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Smashing Pumpkins frontman Billy Corgan worries that today's music industry is hostile toward indivi - 2005-05-15
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Smashing Pumpkins frontman Billy Corgan worries that today's music industry is hostile toward individuality

Why were the Smashing Pumpkins and some of their '90s cohorts able to achieve a level of commercial success unknown to the alt-rock bands today? Sure, you have your boy bands and gangsta rappers, your Justin Timberlakes and your 50 Cents. But the recent Coachella festival outside Los Angeles featured the best of today's indie rock—think Bright Eyes and The Rapture. What, never heard of them? NEWSWEEK's Bret Begun talked with former Pumpkins frontman Billy Corgan about his era of rock—and what's different today.

NEWSWEEK: If you survey the alt-rock landscape these days, there is a kingdom of good bands, but no king. Why?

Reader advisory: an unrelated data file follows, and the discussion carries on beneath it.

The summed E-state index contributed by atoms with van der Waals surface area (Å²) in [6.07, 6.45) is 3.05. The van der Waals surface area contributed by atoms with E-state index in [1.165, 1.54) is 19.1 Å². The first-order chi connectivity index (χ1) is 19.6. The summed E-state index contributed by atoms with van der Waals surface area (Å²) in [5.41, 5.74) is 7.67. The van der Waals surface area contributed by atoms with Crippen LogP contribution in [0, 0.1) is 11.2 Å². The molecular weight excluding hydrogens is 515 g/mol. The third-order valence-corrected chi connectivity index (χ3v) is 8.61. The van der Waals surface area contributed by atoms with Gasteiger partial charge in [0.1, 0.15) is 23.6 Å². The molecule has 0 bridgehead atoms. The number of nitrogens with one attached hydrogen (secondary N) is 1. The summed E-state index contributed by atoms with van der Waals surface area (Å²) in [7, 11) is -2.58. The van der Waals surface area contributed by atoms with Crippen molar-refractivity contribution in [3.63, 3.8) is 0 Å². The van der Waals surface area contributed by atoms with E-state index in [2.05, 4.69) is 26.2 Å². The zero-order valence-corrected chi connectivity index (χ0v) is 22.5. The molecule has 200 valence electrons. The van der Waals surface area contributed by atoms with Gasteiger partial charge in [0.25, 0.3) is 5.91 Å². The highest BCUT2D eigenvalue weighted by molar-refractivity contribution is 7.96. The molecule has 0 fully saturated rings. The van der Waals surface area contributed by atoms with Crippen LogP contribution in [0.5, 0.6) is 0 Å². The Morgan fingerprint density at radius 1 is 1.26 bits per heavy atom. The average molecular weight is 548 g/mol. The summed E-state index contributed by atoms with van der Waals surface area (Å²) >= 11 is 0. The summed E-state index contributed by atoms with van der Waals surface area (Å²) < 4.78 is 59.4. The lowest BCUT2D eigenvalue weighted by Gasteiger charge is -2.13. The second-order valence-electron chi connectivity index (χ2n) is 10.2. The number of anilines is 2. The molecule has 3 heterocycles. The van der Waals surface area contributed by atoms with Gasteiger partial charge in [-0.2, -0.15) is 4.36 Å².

Billy Corgan: You've had an erosion of mystique. You have to be on the cover of Maxim. Michelle Branch was on the cover of FHM. It's a constant series of compromises that takes away from the very essence of what it means to be an iconoclast. They just sign 40 guys who are better looking than Kurt Cobain and sing just like Kurt Cobain. But what you lose is the spiritual essence of the individual who seems to come from out of nowhere. All the great icons of rock have been incredibly insane individuals.

Is it impossible for a great icon to come along again?

What we're going to see now is a different archetype rise up. It's not going to be the Elvis archetype; it's going to be something we can't even imagine. It's going to be someone, maybe, who's more spiritual, somebody who doesn't want anything to do with corporate industry. Somebody who's an Internet star. Some kid who makes tapes in his bedroom and says, “F—the world. This is my version of it.” And then people will latch on. All the music factories in the world can't manufacture that kid. To me, Elvis was the innovator. We've basically just been watering down Elvis. We've lost the desire to support individuals. In the early '90s, you had six or seven top people—Courtney [Love], Trent Reznor, Soundgarden, Alice in Chains. We all got assassinated because we didn't live up to some sort of idealism that never existed: a perfectionism of rock and roll attitude mixed with drug addiction. So what replaced us? Kids who looked the part, acted the part, but they weren't saying the same things. They've been successful, so why would the next generation go back to what we used to do?